He climbed up the stairs and entered his room.  It was cold and empty, though the maid had straightened up and made his bed.  Stepping into the closet, he quickly changed into fresh underwear and a clean set of trousers, though he stayed shirtless.  DeeDee hadn’t arrived, so he washed up and brushed his teeth.  He was just finishing as she timidly entered.

“Pour some of that on anyplace that looks burned or red,” he said turning around.

“That’s your whole back.”

He grabbed the hand towel that he had used to dry his face.

“Pour it on this and then rub it all over.”

She did as he directed.

“Where is your Gran?” he asked.

“She’s gone visiting.  I think she just wanted to get out of the house.”

“And what have you been up to?”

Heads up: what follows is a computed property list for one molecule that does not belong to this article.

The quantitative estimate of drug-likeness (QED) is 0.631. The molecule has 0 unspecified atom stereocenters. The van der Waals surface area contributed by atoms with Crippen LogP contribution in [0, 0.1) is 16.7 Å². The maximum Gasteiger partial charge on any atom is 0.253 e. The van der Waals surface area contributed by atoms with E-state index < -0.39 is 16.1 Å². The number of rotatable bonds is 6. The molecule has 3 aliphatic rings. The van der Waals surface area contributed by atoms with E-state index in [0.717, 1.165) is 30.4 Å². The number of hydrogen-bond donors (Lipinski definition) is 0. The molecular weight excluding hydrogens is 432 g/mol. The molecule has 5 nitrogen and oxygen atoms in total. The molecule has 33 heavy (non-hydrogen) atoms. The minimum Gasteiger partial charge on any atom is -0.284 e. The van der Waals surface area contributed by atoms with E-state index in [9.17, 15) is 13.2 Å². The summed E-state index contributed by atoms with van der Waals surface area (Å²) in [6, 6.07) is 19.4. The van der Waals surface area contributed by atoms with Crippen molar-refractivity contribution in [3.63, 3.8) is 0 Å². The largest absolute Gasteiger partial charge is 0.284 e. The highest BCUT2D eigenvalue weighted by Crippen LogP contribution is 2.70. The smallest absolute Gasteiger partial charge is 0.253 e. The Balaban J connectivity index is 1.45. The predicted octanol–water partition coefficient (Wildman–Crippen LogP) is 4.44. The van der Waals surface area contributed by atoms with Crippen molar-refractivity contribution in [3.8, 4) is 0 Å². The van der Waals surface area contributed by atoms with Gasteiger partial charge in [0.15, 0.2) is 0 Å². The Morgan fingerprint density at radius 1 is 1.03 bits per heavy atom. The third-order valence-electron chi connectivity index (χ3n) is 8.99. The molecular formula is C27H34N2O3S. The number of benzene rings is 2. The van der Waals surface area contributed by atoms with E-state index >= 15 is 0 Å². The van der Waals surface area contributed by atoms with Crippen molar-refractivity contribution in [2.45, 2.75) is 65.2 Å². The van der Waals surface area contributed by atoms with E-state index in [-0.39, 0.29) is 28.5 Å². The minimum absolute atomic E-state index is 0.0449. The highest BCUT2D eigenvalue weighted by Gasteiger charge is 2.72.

“No much, honestly.”  Her eyes began to fill with tears.  “It feels like our family is falling apart.”

“Families are like any other living thing,” said Saba, stepping across the room to retrieve a clean shirt.  “They’re born with the combining of male and female.  They grow.  They reproduce.  Then they die.”

He put on his shirt, buttoned it, and tucked it in.

“You’re our little seed.  You’ll be off to start your own family soon enough, but sixteen is too young to be married.”

“I know,” she said.  “I told Julius I wouldn’t marry until I was eighteen.  He’s fine with that.  Our engagement will be just a little over a year long.  We could get married in Restuary or Festuary of 1926.”

“Hmm.  That actually sounds sensible.”